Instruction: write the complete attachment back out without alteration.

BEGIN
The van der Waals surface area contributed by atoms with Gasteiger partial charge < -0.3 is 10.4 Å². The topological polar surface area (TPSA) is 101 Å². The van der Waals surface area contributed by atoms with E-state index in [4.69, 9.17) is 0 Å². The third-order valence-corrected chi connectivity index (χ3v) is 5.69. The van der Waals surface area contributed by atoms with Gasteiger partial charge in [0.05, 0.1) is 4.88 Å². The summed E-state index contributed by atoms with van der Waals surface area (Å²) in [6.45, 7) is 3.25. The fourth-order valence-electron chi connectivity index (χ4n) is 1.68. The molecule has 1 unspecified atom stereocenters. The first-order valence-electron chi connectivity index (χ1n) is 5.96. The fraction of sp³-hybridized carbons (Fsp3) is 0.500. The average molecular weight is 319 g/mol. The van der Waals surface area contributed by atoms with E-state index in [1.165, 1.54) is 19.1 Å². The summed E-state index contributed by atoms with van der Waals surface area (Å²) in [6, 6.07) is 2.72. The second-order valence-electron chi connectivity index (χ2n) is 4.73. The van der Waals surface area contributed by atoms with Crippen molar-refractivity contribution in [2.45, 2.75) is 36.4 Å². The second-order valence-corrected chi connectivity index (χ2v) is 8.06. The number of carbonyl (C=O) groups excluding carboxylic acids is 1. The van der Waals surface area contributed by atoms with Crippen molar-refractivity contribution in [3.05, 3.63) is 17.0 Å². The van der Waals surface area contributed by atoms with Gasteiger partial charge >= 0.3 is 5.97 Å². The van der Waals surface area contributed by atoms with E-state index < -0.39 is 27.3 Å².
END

The van der Waals surface area contributed by atoms with Gasteiger partial charge < -0.3 is 10.4 Å². The topological polar surface area (TPSA) is 101 Å². The van der Waals surface area contributed by atoms with E-state index in [4.69, 9.17) is 0 Å². The third-order valence-corrected chi connectivity index (χ3v) is 5.69. The van der Waals surface area contributed by atoms with Gasteiger partial charge in [0.05, 0.1) is 4.88 Å². The summed E-state index contributed by atoms with van der Waals surface area (Å²) in [6.45, 7) is 3.25. The fourth-order valence-electron chi connectivity index (χ4n) is 1.68. The molecule has 1 unspecified atom stereocenters. The first-order valence-electron chi connectivity index (χ1n) is 5.96. The fraction of sp³-hybridized carbons (Fsp3) is 0.500. The average molecular weight is 319 g/mol. The van der Waals surface area contributed by atoms with E-state index in [1.165, 1.54) is 19.1 Å². The summed E-state index contributed by atoms with van der Waals surface area (Å²) in [6, 6.07) is 2.72. The second-order valence-electron chi connectivity index (χ2n) is 4.73. The van der Waals surface area contributed by atoms with Crippen molar-refractivity contribution in [2.45, 2.75) is 36.4 Å². The second-order valence-corrected chi connectivity index (χ2v) is 8.06. The number of carbonyl (C=O) groups excluding carboxylic acids is 1. The van der Waals surface area contributed by atoms with Crippen molar-refractivity contribution in [3.05, 3.63) is 17.0 Å². The van der Waals surface area contributed by atoms with Gasteiger partial charge >= 0.3 is 5.97 Å². The van der Waals surface area contributed by atoms with E-state index < -0.39 is 27.3 Å².